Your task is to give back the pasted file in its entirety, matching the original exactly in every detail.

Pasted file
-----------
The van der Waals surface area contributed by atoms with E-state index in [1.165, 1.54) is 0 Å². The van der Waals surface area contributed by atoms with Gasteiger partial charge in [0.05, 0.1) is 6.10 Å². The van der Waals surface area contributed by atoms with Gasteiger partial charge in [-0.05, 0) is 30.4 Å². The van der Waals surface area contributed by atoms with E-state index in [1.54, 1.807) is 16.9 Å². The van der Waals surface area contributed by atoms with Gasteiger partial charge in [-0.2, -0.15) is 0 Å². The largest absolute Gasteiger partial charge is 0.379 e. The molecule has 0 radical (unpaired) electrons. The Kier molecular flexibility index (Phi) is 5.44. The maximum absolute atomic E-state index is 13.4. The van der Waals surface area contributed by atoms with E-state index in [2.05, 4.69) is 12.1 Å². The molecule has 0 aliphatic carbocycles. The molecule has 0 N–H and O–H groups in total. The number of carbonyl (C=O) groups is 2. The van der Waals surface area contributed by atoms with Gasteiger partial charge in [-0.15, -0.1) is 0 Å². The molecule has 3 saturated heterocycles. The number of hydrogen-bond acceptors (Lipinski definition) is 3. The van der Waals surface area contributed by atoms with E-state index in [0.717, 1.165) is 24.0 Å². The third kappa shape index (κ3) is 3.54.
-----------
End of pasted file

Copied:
The van der Waals surface area contributed by atoms with E-state index in [1.165, 1.54) is 0 Å². The van der Waals surface area contributed by atoms with Gasteiger partial charge in [0.05, 0.1) is 6.10 Å². The van der Waals surface area contributed by atoms with Gasteiger partial charge in [-0.05, 0) is 30.4 Å². The van der Waals surface area contributed by atoms with E-state index in [1.54, 1.807) is 16.9 Å². The van der Waals surface area contributed by atoms with Gasteiger partial charge in [-0.2, -0.15) is 0 Å². The largest absolute Gasteiger partial charge is 0.379 e. The molecule has 0 radical (unpaired) electrons. The Kier molecular flexibility index (Phi) is 5.44. The maximum absolute atomic E-state index is 13.4. The van der Waals surface area contributed by atoms with E-state index in [2.05, 4.69) is 12.1 Å². The molecule has 0 aliphatic carbocycles. The molecule has 0 N–H and O–H groups in total. The number of carbonyl (C=O) groups is 2. The van der Waals surface area contributed by atoms with Gasteiger partial charge in [-0.15, -0.1) is 0 Å². The molecule has 3 saturated heterocycles. The number of hydrogen-bond acceptors (Lipinski definition) is 3. The van der Waals surface area contributed by atoms with E-state index in [0.717, 1.165) is 24.0 Å². The third kappa shape index (κ3) is 3.54.